Dealing with drama

iVillage Member
Registered: 08-30-2002
Dealing with drama
7
Tue, 01-31-2012 - 12:06pm

Sometimes it seems my 7 1/2 yo dd does drama, just to do drama. Even if she is going to lose out on something she really wants.

Example:We have gotten her a loft bed that she wants set up in her bedroom. Over the weekend, her job was to help Dad sweep his shop and then he would set up her bed. I went to the store to get something. She didn't want to go with me. I come home and she's weeping "Dad is punishing meeeeeeee.............. He's making me sweep the whole shop (it's not that big.) He was making me wear the respirator and it was choking me so I threw it down and broke it. Now he's punishing me and won't set up my bed.....eeeeeeever!!!!!!"

So I get husbands side. This is the respirator she has worn in the past with no problem. He thought he was being nice not having her breathe the dust.



iVillage Member
Registered: 01-31-2012
Tue, 01-31-2012 - 3:28pm
7 is a tough age. Kids are really black and white at this age. They love you or hate you. They think everyone is picking on them. Nothing is fair. And they will mumble under their breath while they walk away complaining about how unfairly you are treating them. When my first kid turned 7 I seriously considered bringing him to a counselor. Instead I got a book called "Your 7 year old" that showed me he wasn't abnormal- he was just being 7. We have 4 kids 5-16 and I would argue 7 is the toughest age so far. But the good news- they do grow out of it.

Now for my youngest daughter, another book "Talking with tweens" helped us big time to understand her drama and the new way kids are seeing life in this age where they grow up sooner than in the past. At 71/2 your daughter may be well in to the behaviors that we didn't used to see in kids until they were teens. Now they are starting by about your daughter's age. Talking with tweens (about 8-12 year olds) changed my daughter's and my relationship for the better- less drama, more personal responsibility, less frustruation.

One last thought- if she is doing the drama thing with her dad and not you, presumably it's because it's working with him and not you. My husband let's his daughters manipulate him far more than he allows his sons to do the same. I frequently have to remind him that tears are not a sign of imminent death. She'll live- don't let her play you.
iVillage Member
Registered: 12-12-2007
Tue, 01-31-2012 - 5:02pm
I am now the proud step mom of two girls. they are 19 and 11, but were 15 and 6 when I met them. The teenager wasn't going to let her Dad marry me because he didn't like her BF and the little one wanted to call me Mom after only a couple of months of knowing them. Now the oldest one refers to me as Mom (but doesn't call me that to my face) and the little one argues with me. At least they take turns. In my case, the girls' lives have been full of drama thanks to their bio mom and bio mom perpetucates drama like no tomorrow. I take it one day at a time and just let the girls know that we don't have to live in drama. It's a choice we make. Sometimes I come right out and tell them that this is not a good way or okay way to act. Maybe since this trouble comes between DH and you DD, DH should be telling her to ditch the drama. We call it drama lama at come and tell it to talk to the hand. example: when we see people on tv being all drama, we laugh and call out "drama lama". To me this is pointing out bad behavior so YSD has a reference of what is okay and what is not. We even do t his with YSD's favorite kid shows. Now she is doing it on her own. Hang in there. They do grow out of it or at least give us a break before the teenager stuff starts!! :0)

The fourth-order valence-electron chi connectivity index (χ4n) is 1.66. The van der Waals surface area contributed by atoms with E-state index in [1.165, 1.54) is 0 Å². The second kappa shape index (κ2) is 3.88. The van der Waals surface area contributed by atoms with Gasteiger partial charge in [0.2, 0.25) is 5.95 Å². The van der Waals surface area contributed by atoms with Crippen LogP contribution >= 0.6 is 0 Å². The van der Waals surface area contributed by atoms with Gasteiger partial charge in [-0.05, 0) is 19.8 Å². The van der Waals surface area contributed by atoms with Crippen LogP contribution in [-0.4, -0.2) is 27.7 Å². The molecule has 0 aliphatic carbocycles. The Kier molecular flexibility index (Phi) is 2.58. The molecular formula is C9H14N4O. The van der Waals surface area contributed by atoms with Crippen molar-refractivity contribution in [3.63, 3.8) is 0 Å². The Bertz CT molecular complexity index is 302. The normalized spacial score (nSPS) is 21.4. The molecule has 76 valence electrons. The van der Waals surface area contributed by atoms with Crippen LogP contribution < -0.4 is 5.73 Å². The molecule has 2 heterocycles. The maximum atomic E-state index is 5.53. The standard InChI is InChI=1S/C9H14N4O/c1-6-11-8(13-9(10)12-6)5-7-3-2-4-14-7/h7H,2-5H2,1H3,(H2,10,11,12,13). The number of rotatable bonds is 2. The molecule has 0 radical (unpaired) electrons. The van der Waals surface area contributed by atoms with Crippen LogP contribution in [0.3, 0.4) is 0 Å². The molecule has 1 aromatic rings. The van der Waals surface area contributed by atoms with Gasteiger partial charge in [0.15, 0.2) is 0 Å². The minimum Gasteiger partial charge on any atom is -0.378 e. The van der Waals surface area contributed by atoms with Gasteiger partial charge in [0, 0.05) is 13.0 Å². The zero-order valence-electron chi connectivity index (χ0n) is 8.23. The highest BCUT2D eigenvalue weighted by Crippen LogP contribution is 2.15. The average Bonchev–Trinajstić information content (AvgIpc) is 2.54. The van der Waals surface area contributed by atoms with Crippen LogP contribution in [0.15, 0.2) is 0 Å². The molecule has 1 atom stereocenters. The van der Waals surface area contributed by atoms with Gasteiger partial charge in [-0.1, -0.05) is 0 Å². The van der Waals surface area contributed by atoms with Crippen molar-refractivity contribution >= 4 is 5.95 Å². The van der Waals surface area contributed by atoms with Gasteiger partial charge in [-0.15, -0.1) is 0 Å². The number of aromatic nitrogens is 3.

KRISTIE
Avatar for weberdns0
Community Leader
Registered: 08-25-2000
Wed, 02-01-2012 - 10:39am

You have your hands full but with some consistant treatment and consequences for her actions you will have less drama in you house. Here are some things that you need to set up with your daughter and husband.

iVillage Member
Registered: 08-30-2002
Wed, 02-01-2012 - 3:53pm

I'll talk to Dad about the shop thing. It's a little of both. He makes a little side money and he does hobby things there. I know that he wants to involve her to some degree. She has a mini bike and he has a motorcycle and they work on them together. He wants to include her on other projects. I know he goes a bit over the top because he was the younger of two brothers and felt like his dad showed his brother how to do more things than he showed him. (But I also know my husband was a little ADHD as a kid and he probably didn't stay as focused as his brother and his dad may have tried to show him things and he wandered off, so his dad quit trying.) But I think sometimes his expectations of what she is capable of are too high. I know we had a conversation about something he thought she should be able to do at her age because "he could." Then I made him remember an incident he had shared with me, about him hurting himself ,by



Avatar for weberdns0
Community Leader
Registered: 08-25-2000
Fri, 02-03-2012 - 3:57pm

That happens when you have a mature, articulate child.

iVillage Member
Registered: 08-30-2002
Fri, 02-03-2012 - 4:38pm

My husband was saying to me "I always



Avatar for weberdns0
Community Leader
Registered: 08-25-2000
Sat, 02-04-2012 - 5:35pm

Glad to be of help!